Despite distinguished work by Jill Scott, D'Angelo and other neo-soul artists in recent years, no single album captured the heart and intensity of classic soul music as fully as Angie Stone's "Mahogany Soul."
Stone's 2001 CD reflected the spirit of Ray Charles, Aretha Franklin and other masters in almost every number. It has taken six years for another soul album to arrive with the authority of "Mahogany Soul," and, interestingly, it's from one of the masters herself.
The title tells it all: "Aretha Franklin: Rare & Unreleased Recordings From the Golden Reign of the Queen of Soul."
Though this material was recorded in the '60s and '70s on Atlantic Records, it qualifies as "new" in one sense: Most of it is being released for the first time in the set, which is due Oct. 16.
The selections include such treats as Franklin's interpretations of the Beatles' "The Fool on the Hill" and Leonard Cohen's "Suzanne." There are also eight unreleased selections produced by Quincy Jones.
Anyone with a love of soul music should also be interested in a second new release. Arthur Alexander was never the "King of Soul," but he won a place in pop/R&B history in the '60s when his songs "Anna (Go to Him)" and "You Better Move On" were recorded by the Beatles and Rolling Stones, respectively.
"Aretha Franklin: Rare & Unreleased Recordings From the Golden Reign of the Queen of Soul"
The back story: Jerry Wexler, who produced many of the classic Atlantic soul hits, was impressed by Franklin ever since she signed as a teenager to Columbia Records.
So he jumped at the chance to sign the gospel-blues singer when she left the rival label in the mid-'60s. He then teamed Franklin with young Southern musicians who had already helped him go from old-school recording strategies to new ones.
"Old school meant having arrangements written out beforehand," Wexler says in liner notes co-written by David Ritz. "New school meant going with the spirit and making it up on the spot."
Wexler made a second crucial decision by having Franklin play piano on the sessions. The reasoning, he writes: "Let Aretha be Aretha. Let her be comfortable. Let her play piano. Let her help develop the rhythms, horn riffs and backing vocals that will open her heart and expose her soul."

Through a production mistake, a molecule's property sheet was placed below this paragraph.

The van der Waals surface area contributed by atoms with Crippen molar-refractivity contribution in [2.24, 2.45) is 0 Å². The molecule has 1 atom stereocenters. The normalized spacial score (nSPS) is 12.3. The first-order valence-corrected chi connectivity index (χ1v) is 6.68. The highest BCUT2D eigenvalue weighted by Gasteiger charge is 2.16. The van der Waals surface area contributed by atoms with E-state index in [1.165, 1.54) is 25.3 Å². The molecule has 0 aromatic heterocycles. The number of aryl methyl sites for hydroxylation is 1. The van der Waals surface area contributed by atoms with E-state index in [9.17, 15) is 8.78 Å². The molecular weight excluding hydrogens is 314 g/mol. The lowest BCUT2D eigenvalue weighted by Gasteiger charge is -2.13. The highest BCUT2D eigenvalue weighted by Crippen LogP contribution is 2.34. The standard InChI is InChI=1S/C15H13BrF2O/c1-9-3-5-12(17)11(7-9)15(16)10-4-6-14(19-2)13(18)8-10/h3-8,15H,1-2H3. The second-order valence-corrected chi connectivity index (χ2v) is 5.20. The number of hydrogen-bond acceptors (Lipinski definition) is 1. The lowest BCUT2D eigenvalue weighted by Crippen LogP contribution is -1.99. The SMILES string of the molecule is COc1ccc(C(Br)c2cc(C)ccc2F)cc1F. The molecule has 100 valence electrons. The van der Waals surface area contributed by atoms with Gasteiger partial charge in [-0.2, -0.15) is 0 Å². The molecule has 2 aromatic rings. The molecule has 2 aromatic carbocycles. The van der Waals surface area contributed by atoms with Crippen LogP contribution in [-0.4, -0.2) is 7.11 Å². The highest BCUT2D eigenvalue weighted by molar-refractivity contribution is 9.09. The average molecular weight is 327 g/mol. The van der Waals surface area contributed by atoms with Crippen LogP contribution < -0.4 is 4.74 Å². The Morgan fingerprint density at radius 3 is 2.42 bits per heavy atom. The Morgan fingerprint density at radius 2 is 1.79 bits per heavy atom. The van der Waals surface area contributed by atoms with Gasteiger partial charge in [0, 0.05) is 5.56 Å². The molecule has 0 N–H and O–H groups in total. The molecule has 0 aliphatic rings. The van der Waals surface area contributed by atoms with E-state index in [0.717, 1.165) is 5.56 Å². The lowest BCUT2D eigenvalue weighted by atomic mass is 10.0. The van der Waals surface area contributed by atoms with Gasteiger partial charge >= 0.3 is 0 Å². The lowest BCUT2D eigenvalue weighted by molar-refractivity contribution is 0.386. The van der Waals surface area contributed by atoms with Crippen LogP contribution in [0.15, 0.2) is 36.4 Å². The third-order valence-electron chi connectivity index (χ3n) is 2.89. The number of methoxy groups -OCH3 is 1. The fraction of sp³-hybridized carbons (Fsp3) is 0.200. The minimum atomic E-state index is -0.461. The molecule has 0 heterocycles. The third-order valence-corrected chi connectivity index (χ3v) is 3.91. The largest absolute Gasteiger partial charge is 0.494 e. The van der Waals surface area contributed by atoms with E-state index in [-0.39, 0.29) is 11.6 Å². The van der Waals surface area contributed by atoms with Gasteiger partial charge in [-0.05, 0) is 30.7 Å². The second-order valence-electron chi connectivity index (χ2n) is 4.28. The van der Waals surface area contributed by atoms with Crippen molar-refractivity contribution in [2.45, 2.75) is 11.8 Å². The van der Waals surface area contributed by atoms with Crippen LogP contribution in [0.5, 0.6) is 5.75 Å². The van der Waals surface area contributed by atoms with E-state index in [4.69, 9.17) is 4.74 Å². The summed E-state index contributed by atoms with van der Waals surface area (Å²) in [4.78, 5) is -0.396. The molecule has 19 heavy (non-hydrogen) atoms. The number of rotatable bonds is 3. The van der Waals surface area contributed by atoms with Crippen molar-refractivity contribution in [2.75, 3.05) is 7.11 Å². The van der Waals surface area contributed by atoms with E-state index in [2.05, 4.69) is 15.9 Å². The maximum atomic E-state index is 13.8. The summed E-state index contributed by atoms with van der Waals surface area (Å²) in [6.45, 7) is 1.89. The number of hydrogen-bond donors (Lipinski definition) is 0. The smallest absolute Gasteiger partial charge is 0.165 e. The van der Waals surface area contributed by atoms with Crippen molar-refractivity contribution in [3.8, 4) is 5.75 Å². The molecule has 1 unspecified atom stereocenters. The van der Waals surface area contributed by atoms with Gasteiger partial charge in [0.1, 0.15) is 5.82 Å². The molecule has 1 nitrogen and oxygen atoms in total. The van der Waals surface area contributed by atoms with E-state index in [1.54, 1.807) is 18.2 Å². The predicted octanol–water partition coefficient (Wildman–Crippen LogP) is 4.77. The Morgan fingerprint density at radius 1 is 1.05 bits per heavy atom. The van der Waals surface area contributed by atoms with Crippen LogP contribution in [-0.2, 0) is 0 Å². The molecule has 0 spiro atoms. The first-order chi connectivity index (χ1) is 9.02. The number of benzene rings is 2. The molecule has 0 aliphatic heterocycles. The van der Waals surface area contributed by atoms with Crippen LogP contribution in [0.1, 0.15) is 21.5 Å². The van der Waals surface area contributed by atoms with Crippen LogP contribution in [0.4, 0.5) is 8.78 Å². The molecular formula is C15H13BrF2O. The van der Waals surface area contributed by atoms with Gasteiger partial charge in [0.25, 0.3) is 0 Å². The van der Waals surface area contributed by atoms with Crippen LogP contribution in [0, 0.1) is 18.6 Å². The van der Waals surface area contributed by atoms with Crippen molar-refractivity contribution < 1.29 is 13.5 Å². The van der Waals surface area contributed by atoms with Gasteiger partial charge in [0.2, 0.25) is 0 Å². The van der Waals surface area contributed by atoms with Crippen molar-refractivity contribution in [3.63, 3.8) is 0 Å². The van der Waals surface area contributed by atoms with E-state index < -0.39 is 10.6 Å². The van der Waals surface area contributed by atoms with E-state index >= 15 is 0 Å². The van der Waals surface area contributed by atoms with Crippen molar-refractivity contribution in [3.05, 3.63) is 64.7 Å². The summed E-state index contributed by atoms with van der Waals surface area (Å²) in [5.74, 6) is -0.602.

Franklin went on at Atlantic to work with other producers and other musicians, but those initial sessions helped set a direction that led to some of the most electrifying moments in American pop music.
The music: You see just how great a natural resource Franklin was in the two-disc set's first three tracks, which the singer apparently made in Detroit and sent to Wexler. "I Never Loved a Man (The Way I Love You)," one of the three, became a Top 10 single after it was re-recorded with Wexler, but the demo displays a commanding presence.
A few of the songs in this package are so obscure that Wexler and the Rhino staff weren't even able to determine who wrote them. The package also includes a 1973 duet with Charles on Duke Ellington's "Ain't but the One."
"Lonely Just Like Me: The Final Chapter"
The back story: Alexander had a pure, country-tinged R&B vocal style that was especially convincing on heart-stirring ballads. After years of hard times, the Alabama native recorded a much-acclaimed comeback album ("Lonely Just Like Me") in 1993 that was filled with the compelling undercurrents that made his early work so engaging.
Just when the "Lonely" album was rebuilding interest in his career, however, he died at age 53.
Even if it just included the 1993 album, this CD would be worth attention, but additional material makes it doubly inviting. Among the extras: stirring live tracks from a radio show and hotel-room demos, including a version of Neil Diamond's "Solitary Man."
Backtracking, a biweekly feature, highlights CD reissues and other historical pop music items.
Get breaking stories straight from Hollywood, covering film, television, music and more.